Referring to FIG. 1, an alternative utilization of washing device 10 is shown. In this use, rings 26-32 are looped onto faucet 50, then the sprinkler assembly 16 is fastened onto the nozzle end 54 and then rings 26-32 are placed back on the lower end 40 of sprinkler member 34. It will be readily appreciated that the washing device 10 could also be used such that the rings were oriented so that third ring 28 was simply suspended on the shaft of faucet 50.
As an additional alternative, an embodiment could provide just two rings to be placed on the taps 58 and 60, however it will be readily appreciated that at least three rings are optimum for such a use so as to engage either the shaft of faucet 50 or sprinkler assembly 16 for optimum indexing of the interior of body 18 of bag 12 with nozzle end 54. Ultimately, the only requirement for utilizing this invention is that the device have at least one ring capable of being supported by the faucet 50.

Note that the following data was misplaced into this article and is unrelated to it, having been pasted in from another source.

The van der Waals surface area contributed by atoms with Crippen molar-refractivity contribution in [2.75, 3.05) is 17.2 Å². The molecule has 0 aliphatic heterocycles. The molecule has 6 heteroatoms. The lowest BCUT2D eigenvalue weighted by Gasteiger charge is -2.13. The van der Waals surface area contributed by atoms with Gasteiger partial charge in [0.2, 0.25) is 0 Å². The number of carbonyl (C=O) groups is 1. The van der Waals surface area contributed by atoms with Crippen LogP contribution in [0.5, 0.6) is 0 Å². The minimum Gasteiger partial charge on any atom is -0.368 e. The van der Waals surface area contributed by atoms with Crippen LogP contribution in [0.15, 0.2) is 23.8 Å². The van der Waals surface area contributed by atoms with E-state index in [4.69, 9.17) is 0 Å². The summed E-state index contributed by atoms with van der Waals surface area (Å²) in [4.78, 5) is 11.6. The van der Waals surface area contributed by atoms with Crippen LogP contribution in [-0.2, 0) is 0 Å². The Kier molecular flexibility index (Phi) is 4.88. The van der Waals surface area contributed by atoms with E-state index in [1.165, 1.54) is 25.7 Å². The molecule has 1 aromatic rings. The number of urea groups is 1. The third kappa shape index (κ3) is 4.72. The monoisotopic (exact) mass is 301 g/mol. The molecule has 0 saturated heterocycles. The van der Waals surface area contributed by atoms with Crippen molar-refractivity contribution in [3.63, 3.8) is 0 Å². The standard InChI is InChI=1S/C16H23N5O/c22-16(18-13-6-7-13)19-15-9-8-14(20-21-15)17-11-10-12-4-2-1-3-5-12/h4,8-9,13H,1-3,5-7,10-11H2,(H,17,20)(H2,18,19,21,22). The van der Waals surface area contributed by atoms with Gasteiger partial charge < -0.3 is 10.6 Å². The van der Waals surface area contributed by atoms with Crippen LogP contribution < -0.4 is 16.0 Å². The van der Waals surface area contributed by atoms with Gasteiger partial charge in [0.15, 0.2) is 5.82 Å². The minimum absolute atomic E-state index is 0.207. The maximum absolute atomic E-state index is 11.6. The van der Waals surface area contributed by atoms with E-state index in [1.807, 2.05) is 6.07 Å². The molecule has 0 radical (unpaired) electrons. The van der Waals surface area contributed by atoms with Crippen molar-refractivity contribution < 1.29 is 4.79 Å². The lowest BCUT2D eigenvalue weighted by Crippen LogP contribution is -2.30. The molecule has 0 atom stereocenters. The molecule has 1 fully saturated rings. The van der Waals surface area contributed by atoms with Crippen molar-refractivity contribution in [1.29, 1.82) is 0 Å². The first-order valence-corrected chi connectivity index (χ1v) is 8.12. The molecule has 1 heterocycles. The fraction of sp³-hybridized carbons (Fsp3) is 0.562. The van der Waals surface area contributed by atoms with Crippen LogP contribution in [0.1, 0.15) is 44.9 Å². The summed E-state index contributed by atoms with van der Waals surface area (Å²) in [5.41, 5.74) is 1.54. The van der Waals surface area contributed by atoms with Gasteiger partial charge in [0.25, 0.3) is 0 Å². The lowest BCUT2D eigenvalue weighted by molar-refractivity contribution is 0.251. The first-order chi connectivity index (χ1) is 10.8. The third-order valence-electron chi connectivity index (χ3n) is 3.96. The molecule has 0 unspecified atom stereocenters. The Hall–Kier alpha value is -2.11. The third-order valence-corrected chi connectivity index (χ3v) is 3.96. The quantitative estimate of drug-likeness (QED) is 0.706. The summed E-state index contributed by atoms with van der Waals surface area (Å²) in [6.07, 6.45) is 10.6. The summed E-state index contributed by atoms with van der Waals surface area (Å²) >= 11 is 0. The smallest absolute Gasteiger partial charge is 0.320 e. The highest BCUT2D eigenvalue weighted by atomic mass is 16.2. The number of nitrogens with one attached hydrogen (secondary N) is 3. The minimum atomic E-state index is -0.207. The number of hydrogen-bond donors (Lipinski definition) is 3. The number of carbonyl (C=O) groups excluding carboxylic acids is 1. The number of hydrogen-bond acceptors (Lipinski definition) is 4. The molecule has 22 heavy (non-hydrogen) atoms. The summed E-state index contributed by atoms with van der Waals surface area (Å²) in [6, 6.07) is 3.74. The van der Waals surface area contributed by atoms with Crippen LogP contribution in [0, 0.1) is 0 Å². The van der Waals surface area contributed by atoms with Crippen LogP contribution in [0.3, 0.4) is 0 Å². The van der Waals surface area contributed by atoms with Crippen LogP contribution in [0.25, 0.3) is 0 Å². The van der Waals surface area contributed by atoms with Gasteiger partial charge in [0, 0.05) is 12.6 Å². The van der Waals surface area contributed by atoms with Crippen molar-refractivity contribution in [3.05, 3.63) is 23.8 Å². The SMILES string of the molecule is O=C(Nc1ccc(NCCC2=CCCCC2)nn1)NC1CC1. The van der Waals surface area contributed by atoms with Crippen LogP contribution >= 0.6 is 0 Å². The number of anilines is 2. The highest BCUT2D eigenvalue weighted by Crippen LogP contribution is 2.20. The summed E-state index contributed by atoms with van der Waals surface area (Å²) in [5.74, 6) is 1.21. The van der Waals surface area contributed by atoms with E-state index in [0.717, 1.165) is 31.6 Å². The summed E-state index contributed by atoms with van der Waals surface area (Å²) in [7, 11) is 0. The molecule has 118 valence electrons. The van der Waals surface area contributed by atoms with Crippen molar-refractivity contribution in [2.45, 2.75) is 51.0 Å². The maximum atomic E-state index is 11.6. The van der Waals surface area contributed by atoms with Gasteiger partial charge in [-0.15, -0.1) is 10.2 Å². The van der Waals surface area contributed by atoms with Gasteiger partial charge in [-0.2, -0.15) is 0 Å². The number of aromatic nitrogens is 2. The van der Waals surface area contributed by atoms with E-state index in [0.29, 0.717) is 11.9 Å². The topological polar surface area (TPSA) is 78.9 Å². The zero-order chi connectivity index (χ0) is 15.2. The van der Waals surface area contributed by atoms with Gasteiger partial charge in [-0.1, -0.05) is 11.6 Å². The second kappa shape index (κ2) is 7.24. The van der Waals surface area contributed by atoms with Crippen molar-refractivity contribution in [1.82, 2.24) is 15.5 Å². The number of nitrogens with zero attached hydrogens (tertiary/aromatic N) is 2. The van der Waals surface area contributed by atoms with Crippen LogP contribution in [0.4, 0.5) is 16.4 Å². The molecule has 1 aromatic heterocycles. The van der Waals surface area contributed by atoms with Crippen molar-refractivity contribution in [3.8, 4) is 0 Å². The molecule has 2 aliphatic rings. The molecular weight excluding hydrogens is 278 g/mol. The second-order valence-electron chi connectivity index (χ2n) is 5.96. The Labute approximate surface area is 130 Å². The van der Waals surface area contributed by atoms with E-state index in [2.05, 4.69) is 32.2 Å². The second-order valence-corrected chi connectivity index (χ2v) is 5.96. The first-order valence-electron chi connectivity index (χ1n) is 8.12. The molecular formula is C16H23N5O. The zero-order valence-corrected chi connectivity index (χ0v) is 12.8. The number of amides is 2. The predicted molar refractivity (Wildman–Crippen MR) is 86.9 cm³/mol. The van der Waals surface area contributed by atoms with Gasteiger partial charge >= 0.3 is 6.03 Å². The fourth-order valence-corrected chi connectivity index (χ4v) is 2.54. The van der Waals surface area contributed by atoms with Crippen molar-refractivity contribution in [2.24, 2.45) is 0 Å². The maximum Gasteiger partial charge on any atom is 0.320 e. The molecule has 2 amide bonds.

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|Citing Patent||Filing date||Publication date||Applicant||Title|
|US5771792 *||Jul 29, 1997||Jun 30, 1998||Chen; Tsung-Ming||Fruit cleaning device|
|US6129097 *||Oct 4, 1999||Oct 10, 2000||Papandrea; Edward C.||Jewelry cleaning device|
|US6523555 *||Dec 22, 2000||Feb 25, 2003||Hutzler Manufacturing Co., Inc.||Device for washing and drying foods, for example vegetables|
|US6718590||Dec 31, 1999||Apr 13, 2004||James W. Jimison||Method and apparatus for cleaning and polishing fruits and vegetables|
|U.S. Classification||4/638, 134/198, 239/289, 4/654, 99/536, 134/115.00R|
|Mar 8, 1994||REMI||Maintenance fee reminder mailed|
|Jul 12, 1994||FPAY||Fee payment|
Year of fee payment: 4
|Jul 12, 1994||SULP||Surcharge for late payment|
|Feb 24, 1998||REMI||Maintenance fee reminder mailed|
|Aug 2, 1998||LAPS||Lapse for failure to pay maintenance fees|
|Oct 13, 1998||FP||Expired due to failure to pay maintenance fee|
Effective date: 19980731